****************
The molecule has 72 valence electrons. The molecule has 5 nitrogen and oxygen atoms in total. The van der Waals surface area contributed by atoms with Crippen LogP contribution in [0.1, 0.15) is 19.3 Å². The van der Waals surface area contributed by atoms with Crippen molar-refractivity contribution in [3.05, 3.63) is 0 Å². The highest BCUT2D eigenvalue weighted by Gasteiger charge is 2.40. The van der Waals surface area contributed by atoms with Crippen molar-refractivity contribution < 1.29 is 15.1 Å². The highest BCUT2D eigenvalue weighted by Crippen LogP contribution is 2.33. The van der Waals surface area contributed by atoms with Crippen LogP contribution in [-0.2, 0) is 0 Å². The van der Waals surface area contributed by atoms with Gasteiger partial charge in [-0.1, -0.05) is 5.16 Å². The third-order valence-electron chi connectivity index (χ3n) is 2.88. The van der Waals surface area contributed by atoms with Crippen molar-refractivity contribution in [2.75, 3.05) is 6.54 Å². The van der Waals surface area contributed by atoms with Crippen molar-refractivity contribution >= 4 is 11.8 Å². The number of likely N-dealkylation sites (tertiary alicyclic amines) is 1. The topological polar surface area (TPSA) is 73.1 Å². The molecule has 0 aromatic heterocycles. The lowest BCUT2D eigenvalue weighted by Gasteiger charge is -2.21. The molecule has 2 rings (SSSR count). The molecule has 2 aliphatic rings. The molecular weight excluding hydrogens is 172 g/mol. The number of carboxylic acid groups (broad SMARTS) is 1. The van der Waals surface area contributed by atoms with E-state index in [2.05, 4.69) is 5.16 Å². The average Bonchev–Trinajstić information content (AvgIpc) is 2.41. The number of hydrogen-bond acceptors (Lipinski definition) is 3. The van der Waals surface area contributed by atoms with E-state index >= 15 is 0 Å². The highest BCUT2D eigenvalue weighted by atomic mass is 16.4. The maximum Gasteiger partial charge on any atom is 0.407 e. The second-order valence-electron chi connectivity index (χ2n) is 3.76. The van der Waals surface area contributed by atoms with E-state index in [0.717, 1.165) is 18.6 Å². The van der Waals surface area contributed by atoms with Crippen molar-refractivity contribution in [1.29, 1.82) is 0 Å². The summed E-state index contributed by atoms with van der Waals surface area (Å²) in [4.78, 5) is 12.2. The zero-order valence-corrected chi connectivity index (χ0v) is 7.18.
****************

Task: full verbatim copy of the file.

The molecule has 72 valence electrons. The molecule has 5 nitrogen and oxygen atoms in total. The van der Waals surface area contributed by atoms with Crippen LogP contribution in [0.1, 0.15) is 19.3 Å². The van der Waals surface area contributed by atoms with Crippen molar-refractivity contribution in [3.05, 3.63) is 0 Å². The highest BCUT2D eigenvalue weighted by Gasteiger charge is 2.40. The van der Waals surface area contributed by atoms with Crippen molar-refractivity contribution < 1.29 is 15.1 Å². The highest BCUT2D eigenvalue weighted by Crippen LogP contribution is 2.33. The van der Waals surface area contributed by atoms with Crippen LogP contribution in [-0.2, 0) is 0 Å². The van der Waals surface area contributed by atoms with Gasteiger partial charge in [-0.1, -0.05) is 5.16 Å². The third-order valence-electron chi connectivity index (χ3n) is 2.88. The van der Waals surface area contributed by atoms with Crippen molar-refractivity contribution in [2.75, 3.05) is 6.54 Å². The van der Waals surface area contributed by atoms with Crippen molar-refractivity contribution >= 4 is 11.8 Å². The number of likely N-dealkylation sites (tertiary alicyclic amines) is 1. The topological polar surface area (TPSA) is 73.1 Å². The molecule has 0 aromatic heterocycles. The lowest BCUT2D eigenvalue weighted by Gasteiger charge is -2.21. The molecule has 2 rings (SSSR count). The molecule has 2 aliphatic rings. The molecular weight excluding hydrogens is 172 g/mol. The number of carboxylic acid groups (broad SMARTS) is 1. The van der Waals surface area contributed by atoms with E-state index in [2.05, 4.69) is 5.16 Å². The average Bonchev–Trinajstić information content (AvgIpc) is 2.41. The number of hydrogen-bond acceptors (Lipinski definition) is 3. The van der Waals surface area contributed by atoms with E-state index >= 15 is 0 Å². The highest BCUT2D eigenvalue weighted by atomic mass is 16.4. The maximum Gasteiger partial charge on any atom is 0.407 e. The second-order valence-electron chi connectivity index (χ2n) is 3.76. The van der Waals surface area contributed by atoms with E-state index in [0.717, 1.165) is 18.6 Å². The van der Waals surface area contributed by atoms with Crippen molar-refractivity contribution in [1.29, 1.82) is 0 Å². The summed E-state index contributed by atoms with van der Waals surface area (Å²) in [4.78, 5) is 12.2. The zero-order valence-corrected chi connectivity index (χ0v) is 7.18.